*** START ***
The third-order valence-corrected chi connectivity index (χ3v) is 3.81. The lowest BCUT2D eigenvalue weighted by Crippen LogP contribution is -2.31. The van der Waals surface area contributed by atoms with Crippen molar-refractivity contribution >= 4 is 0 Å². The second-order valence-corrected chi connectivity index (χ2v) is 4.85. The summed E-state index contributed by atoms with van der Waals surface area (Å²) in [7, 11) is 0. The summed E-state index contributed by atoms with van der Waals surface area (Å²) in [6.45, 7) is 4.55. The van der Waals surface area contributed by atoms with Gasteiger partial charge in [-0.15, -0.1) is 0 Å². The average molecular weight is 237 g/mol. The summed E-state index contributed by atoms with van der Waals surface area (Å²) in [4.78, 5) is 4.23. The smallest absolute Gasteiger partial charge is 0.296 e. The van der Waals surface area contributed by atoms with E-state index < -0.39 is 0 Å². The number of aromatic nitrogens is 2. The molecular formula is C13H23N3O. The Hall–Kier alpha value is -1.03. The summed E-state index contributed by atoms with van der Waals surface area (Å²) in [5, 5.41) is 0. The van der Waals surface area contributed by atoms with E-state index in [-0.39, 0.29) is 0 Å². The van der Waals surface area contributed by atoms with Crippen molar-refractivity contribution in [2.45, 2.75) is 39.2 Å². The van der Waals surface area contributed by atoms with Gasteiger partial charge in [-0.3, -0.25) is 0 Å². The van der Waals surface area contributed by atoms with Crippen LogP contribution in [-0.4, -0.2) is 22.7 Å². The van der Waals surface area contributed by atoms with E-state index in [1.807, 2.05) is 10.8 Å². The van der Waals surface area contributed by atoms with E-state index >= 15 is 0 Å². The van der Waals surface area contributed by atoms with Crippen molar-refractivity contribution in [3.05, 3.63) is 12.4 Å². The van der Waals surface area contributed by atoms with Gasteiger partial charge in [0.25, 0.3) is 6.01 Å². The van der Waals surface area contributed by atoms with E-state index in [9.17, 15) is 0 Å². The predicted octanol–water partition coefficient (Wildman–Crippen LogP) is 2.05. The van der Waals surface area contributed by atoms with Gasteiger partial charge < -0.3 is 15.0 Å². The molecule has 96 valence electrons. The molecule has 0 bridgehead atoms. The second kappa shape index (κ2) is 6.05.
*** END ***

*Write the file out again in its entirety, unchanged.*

The third-order valence-corrected chi connectivity index (χ3v) is 3.81. The lowest BCUT2D eigenvalue weighted by Crippen LogP contribution is -2.31. The van der Waals surface area contributed by atoms with Crippen molar-refractivity contribution >= 4 is 0 Å². The second-order valence-corrected chi connectivity index (χ2v) is 4.85. The summed E-state index contributed by atoms with van der Waals surface area (Å²) in [7, 11) is 0. The summed E-state index contributed by atoms with van der Waals surface area (Å²) in [6.45, 7) is 4.55. The van der Waals surface area contributed by atoms with Gasteiger partial charge in [-0.15, -0.1) is 0 Å². The average molecular weight is 237 g/mol. The summed E-state index contributed by atoms with van der Waals surface area (Å²) in [4.78, 5) is 4.23. The smallest absolute Gasteiger partial charge is 0.296 e. The van der Waals surface area contributed by atoms with E-state index < -0.39 is 0 Å². The number of aromatic nitrogens is 2. The molecular formula is C13H23N3O. The Hall–Kier alpha value is -1.03. The summed E-state index contributed by atoms with van der Waals surface area (Å²) in [5, 5.41) is 0. The van der Waals surface area contributed by atoms with E-state index in [-0.39, 0.29) is 0 Å². The van der Waals surface area contributed by atoms with Crippen molar-refractivity contribution in [2.45, 2.75) is 39.2 Å². The van der Waals surface area contributed by atoms with Gasteiger partial charge in [-0.3, -0.25) is 0 Å². The van der Waals surface area contributed by atoms with Crippen LogP contribution in [-0.4, -0.2) is 22.7 Å². The van der Waals surface area contributed by atoms with E-state index in [1.807, 2.05) is 10.8 Å². The van der Waals surface area contributed by atoms with E-state index >= 15 is 0 Å². The van der Waals surface area contributed by atoms with Crippen molar-refractivity contribution in [3.05, 3.63) is 12.4 Å². The van der Waals surface area contributed by atoms with Gasteiger partial charge in [0.25, 0.3) is 6.01 Å². The van der Waals surface area contributed by atoms with E-state index in [9.17, 15) is 0 Å². The predicted octanol–water partition coefficient (Wildman–Crippen LogP) is 2.05. The van der Waals surface area contributed by atoms with Gasteiger partial charge < -0.3 is 15.0 Å². The molecule has 96 valence electrons. The molecule has 0 bridgehead atoms. The second kappa shape index (κ2) is 6.05.